Writes Adam Grant, a professor at the Wharton School. Although the article “Good News for Young Strivers: Networking is Overrated” is not written specifically for artists, much of what the author has to say is applicable. “If you make great connections, they might advance your career. If you do great work, those connections will be easier to make. Let your insights and your outputs – not your business cards – do the talking.” Click to read the full article:
I read recently that an organization that provides career support services to artists is sponsoring a podcast that describes the differences between art dealers and gallerists. In my humble opinion, they are one in the same. Excerpt follows from How to Survive & Prosper as an Artist: Selling Yourself without Selling Your Soul (Publication date: April 2018): https://www.amazon.com/dp/1621536130/?tag=artisthelpnetwor:
“Somewhere between the mid-1990s and early 2000s, art dealers in New York reinvented themselves and changed the title of their occupation to “gallerist.” . . . The new title arrived with a set of rules regarding who can use the title and who cannot. As an attempt to explain the difference between an art dealer and a gallerist, a gallery owner interviewed in the New York Times1 described an art dealer as one who buys and sells art but does not represent artists. The article also suggested that a gallerist nurtures artists . . . . Although the new title is pretentious and a less-than-subtle embellishment of the occupation of “salesperson,” it can also be interpreted that the “ist” at the end of “gallerist” symbolically represents yet another encroachment into an “artist’s” territory. It can be compared to the 50 percent sales commissions art dealers receive, an implication that they are major contributors to the creation of artwork! Therefore, this is the only section of the book that will refer to art dealers as gallerists!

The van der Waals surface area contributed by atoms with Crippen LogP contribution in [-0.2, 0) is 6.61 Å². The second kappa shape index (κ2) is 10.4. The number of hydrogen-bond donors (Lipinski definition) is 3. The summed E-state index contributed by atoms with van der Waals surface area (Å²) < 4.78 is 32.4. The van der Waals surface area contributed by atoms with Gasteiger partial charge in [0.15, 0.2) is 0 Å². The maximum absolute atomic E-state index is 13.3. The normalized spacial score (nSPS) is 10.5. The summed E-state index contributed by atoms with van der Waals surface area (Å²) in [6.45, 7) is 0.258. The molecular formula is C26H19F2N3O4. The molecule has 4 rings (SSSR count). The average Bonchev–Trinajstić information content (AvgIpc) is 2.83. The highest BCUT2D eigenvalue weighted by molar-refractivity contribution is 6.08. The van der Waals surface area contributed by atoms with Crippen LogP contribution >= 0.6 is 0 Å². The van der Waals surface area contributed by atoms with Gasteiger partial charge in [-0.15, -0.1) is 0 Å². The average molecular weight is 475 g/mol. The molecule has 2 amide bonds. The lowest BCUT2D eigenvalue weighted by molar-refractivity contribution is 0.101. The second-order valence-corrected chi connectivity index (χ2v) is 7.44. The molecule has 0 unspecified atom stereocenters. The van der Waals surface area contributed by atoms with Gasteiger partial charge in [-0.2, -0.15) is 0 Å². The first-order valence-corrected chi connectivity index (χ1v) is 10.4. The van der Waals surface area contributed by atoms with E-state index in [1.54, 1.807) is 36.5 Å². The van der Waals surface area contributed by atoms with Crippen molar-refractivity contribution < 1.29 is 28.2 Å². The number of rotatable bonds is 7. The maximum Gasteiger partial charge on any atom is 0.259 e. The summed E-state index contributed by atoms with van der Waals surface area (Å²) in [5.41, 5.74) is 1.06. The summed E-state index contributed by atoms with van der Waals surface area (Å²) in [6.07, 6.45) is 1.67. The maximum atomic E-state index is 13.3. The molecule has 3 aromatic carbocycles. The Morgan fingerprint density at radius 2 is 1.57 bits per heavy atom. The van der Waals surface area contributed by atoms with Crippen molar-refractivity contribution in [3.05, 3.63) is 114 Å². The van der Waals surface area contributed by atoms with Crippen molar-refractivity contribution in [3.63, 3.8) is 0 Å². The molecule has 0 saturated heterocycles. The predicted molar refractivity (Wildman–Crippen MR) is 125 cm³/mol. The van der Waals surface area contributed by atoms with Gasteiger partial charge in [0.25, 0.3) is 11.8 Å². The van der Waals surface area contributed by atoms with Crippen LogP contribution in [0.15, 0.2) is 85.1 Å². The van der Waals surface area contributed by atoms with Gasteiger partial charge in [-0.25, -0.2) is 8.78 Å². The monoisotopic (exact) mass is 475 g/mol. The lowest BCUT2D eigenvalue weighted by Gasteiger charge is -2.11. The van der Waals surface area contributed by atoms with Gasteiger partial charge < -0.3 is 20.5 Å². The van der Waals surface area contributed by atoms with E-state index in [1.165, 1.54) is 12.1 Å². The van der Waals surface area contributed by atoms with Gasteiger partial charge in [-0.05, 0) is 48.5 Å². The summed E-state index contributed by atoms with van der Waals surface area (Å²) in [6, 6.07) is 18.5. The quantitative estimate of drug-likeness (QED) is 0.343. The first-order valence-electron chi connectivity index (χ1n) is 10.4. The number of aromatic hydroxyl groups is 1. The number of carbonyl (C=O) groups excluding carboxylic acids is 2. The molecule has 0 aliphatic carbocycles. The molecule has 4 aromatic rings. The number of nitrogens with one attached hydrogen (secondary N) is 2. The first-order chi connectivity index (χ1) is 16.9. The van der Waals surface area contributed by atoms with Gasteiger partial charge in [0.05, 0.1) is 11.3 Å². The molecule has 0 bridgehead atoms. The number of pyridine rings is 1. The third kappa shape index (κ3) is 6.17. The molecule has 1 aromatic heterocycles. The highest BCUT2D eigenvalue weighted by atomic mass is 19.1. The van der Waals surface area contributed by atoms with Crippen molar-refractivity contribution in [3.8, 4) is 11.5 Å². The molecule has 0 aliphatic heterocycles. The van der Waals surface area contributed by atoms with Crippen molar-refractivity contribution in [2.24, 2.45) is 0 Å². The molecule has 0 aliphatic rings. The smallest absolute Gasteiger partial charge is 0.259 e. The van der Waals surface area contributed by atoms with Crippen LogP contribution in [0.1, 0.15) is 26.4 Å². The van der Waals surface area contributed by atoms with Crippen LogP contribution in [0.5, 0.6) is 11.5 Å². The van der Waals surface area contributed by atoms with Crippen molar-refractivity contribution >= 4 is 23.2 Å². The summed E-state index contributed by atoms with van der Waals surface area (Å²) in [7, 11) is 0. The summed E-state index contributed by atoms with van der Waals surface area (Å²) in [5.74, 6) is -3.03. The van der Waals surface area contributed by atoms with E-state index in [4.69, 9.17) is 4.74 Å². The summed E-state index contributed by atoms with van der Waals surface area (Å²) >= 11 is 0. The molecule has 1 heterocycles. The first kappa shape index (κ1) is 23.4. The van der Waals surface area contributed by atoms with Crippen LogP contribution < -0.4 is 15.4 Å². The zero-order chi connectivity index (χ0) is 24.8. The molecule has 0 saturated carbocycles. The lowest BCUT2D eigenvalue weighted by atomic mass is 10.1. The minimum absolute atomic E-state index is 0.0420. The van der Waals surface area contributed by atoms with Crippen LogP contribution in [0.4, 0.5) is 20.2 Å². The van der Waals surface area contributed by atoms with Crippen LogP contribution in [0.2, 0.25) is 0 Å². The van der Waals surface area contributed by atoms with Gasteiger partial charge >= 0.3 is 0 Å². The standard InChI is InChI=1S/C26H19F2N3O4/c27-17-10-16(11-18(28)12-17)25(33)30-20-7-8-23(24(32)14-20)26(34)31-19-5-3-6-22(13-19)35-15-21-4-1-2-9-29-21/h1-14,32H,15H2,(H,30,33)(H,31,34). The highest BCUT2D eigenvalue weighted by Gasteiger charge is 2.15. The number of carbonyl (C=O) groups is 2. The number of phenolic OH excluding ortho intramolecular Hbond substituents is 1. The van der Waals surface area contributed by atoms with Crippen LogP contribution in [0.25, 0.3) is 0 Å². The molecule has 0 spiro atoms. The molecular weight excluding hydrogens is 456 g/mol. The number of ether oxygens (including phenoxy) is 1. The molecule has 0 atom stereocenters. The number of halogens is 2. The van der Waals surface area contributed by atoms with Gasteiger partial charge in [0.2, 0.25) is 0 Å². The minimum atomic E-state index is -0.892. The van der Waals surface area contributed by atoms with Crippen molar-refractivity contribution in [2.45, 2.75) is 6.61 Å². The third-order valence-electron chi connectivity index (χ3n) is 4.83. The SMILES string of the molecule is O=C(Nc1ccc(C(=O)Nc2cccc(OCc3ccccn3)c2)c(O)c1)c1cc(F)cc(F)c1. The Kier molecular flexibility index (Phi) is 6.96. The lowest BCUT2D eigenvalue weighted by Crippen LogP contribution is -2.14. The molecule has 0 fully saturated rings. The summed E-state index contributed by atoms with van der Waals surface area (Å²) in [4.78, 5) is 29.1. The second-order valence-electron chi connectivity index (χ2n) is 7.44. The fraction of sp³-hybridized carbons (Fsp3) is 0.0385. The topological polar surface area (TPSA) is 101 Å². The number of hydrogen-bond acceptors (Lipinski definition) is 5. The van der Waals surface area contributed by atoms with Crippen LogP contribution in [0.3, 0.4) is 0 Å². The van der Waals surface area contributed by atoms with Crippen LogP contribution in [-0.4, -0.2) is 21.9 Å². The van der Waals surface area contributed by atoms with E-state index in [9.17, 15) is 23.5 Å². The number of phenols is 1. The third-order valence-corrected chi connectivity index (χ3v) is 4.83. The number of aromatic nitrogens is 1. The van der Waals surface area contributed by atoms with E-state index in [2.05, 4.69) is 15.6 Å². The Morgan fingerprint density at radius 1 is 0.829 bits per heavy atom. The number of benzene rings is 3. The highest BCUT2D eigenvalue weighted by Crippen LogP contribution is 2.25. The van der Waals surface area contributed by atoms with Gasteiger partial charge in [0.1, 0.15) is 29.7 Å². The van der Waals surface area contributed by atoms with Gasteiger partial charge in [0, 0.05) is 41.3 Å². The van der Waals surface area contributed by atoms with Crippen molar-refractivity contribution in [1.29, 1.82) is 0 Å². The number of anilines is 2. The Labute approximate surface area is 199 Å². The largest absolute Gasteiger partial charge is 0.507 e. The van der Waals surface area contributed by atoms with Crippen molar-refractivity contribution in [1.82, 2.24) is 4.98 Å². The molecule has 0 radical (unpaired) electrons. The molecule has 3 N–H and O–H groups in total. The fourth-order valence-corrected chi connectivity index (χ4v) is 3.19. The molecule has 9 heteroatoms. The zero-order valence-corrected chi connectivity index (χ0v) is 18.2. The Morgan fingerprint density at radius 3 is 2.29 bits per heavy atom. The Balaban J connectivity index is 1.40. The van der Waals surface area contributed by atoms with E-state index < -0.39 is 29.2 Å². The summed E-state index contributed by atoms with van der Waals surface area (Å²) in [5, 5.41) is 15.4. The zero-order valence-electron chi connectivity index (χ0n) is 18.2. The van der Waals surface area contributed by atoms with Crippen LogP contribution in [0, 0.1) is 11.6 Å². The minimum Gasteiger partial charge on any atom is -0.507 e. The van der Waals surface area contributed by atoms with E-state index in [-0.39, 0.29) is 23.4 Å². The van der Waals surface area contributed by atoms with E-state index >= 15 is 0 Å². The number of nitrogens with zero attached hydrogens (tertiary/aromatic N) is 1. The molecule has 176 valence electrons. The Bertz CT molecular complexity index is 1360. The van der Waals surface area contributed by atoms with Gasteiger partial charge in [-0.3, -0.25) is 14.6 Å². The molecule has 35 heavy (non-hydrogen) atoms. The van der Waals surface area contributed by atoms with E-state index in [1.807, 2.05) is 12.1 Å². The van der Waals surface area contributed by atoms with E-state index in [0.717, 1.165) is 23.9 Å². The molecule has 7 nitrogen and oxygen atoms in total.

- Grace Glueck, “Old Business, New Name: Behold the Gallerist,” New York Times, www.nytimes.com/2005/12/24/arts/design/old-business-new-name-behold-the-gallerist.html. to art dealers as gallerists!
emerging artist; midcareer artist; pushing the boundaries; branding; selling out; starving artist;edgy; safe danger; iconic; gallerist; lives and works (Found in bios, articles, and press releases, e.g., “she works and lives in New York City.” Would the artist work in Chicago but live in New York City!!!!)
Published nine times a year. Each issue includes new names and contact information that I have added to my list of corporate art consultants/advisors and museum and independent curators. Also includes resources for visual artists. For additional information: http://carollmichels.com/newsletter